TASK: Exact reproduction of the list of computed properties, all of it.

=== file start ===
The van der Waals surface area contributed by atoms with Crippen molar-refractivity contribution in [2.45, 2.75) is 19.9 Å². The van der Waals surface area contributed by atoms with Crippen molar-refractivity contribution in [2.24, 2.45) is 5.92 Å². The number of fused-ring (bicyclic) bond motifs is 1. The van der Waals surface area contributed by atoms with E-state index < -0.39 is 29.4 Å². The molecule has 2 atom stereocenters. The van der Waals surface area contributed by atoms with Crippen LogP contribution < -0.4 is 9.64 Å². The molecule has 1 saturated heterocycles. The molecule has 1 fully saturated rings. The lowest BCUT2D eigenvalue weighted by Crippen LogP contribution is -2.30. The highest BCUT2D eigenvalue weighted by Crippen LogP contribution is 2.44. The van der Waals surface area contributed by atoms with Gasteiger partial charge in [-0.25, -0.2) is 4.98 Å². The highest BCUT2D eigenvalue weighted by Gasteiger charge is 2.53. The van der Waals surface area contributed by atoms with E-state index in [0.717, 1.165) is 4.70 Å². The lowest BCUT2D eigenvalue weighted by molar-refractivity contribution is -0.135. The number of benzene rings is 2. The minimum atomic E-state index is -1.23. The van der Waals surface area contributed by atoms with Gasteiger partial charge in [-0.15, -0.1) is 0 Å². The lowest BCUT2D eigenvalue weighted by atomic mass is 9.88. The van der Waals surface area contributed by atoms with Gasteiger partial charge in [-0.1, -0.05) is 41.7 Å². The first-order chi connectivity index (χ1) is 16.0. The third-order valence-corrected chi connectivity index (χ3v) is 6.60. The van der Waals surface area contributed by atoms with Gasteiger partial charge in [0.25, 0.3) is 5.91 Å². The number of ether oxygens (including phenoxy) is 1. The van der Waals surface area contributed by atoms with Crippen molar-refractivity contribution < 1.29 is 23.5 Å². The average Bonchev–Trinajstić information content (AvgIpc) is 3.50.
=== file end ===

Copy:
The van der Waals surface area contributed by atoms with Crippen molar-refractivity contribution in [2.45, 2.75) is 19.9 Å². The van der Waals surface area contributed by atoms with Crippen molar-refractivity contribution in [2.24, 2.45) is 5.92 Å². The number of fused-ring (bicyclic) bond motifs is 1. The van der Waals surface area contributed by atoms with E-state index < -0.39 is 29.4 Å². The molecule has 2 atom stereocenters. The van der Waals surface area contributed by atoms with Crippen LogP contribution < -0.4 is 9.64 Å². The molecule has 1 saturated heterocycles. The molecule has 1 fully saturated rings. The lowest BCUT2D eigenvalue weighted by Crippen LogP contribution is -2.30. The highest BCUT2D eigenvalue weighted by Crippen LogP contribution is 2.44. The van der Waals surface area contributed by atoms with Gasteiger partial charge in [-0.25, -0.2) is 4.98 Å². The highest BCUT2D eigenvalue weighted by Gasteiger charge is 2.53. The van der Waals surface area contributed by atoms with E-state index in [0.717, 1.165) is 4.70 Å². The lowest BCUT2D eigenvalue weighted by molar-refractivity contribution is -0.135. The number of benzene rings is 2. The minimum atomic E-state index is -1.23. The van der Waals surface area contributed by atoms with Gasteiger partial charge in [-0.15, -0.1) is 0 Å². The lowest BCUT2D eigenvalue weighted by atomic mass is 9.88. The van der Waals surface area contributed by atoms with Gasteiger partial charge in [-0.1, -0.05) is 41.7 Å². The first-order chi connectivity index (χ1) is 16.0. The third-order valence-corrected chi connectivity index (χ3v) is 6.60. The van der Waals surface area contributed by atoms with Gasteiger partial charge in [0.25, 0.3) is 5.91 Å². The number of ether oxygens (including phenoxy) is 1. The van der Waals surface area contributed by atoms with Crippen molar-refractivity contribution < 1.29 is 23.5 Å². The average Bonchev–Trinajstić information content (AvgIpc) is 3.50.